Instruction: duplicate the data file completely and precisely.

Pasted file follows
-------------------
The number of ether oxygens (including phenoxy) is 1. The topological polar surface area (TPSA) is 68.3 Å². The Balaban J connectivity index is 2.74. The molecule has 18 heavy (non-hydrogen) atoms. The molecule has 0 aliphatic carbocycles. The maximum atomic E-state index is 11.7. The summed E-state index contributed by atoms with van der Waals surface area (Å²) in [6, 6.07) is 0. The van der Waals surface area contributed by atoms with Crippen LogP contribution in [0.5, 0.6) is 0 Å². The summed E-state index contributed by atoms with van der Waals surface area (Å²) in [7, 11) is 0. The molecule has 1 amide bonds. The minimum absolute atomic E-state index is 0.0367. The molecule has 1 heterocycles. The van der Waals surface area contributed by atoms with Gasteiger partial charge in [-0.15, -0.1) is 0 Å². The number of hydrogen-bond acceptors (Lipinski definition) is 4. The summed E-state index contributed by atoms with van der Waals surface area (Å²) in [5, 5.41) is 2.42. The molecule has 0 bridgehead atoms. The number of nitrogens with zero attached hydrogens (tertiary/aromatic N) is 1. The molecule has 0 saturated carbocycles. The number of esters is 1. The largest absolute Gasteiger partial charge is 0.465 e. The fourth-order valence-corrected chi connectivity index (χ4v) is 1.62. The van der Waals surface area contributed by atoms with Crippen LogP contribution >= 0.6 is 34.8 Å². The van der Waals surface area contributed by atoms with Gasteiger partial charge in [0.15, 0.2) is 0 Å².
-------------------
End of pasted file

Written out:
The number of ether oxygens (including phenoxy) is 1. The topological polar surface area (TPSA) is 68.3 Å². The Balaban J connectivity index is 2.74. The molecule has 18 heavy (non-hydrogen) atoms. The molecule has 0 aliphatic carbocycles. The maximum atomic E-state index is 11.7. The summed E-state index contributed by atoms with van der Waals surface area (Å²) in [6, 6.07) is 0. The van der Waals surface area contributed by atoms with Crippen LogP contribution in [0.5, 0.6) is 0 Å². The summed E-state index contributed by atoms with van der Waals surface area (Å²) in [7, 11) is 0. The molecule has 1 amide bonds. The minimum absolute atomic E-state index is 0.0367. The molecule has 1 heterocycles. The van der Waals surface area contributed by atoms with Gasteiger partial charge in [-0.15, -0.1) is 0 Å². The number of hydrogen-bond acceptors (Lipinski definition) is 4. The summed E-state index contributed by atoms with van der Waals surface area (Å²) in [5, 5.41) is 2.42. The molecule has 0 bridgehead atoms. The number of nitrogens with zero attached hydrogens (tertiary/aromatic N) is 1. The molecule has 0 saturated carbocycles. The number of esters is 1. The largest absolute Gasteiger partial charge is 0.465 e. The fourth-order valence-corrected chi connectivity index (χ4v) is 1.62. The van der Waals surface area contributed by atoms with Crippen LogP contribution >= 0.6 is 34.8 Å². The van der Waals surface area contributed by atoms with Gasteiger partial charge in [0.15, 0.2) is 0 Å².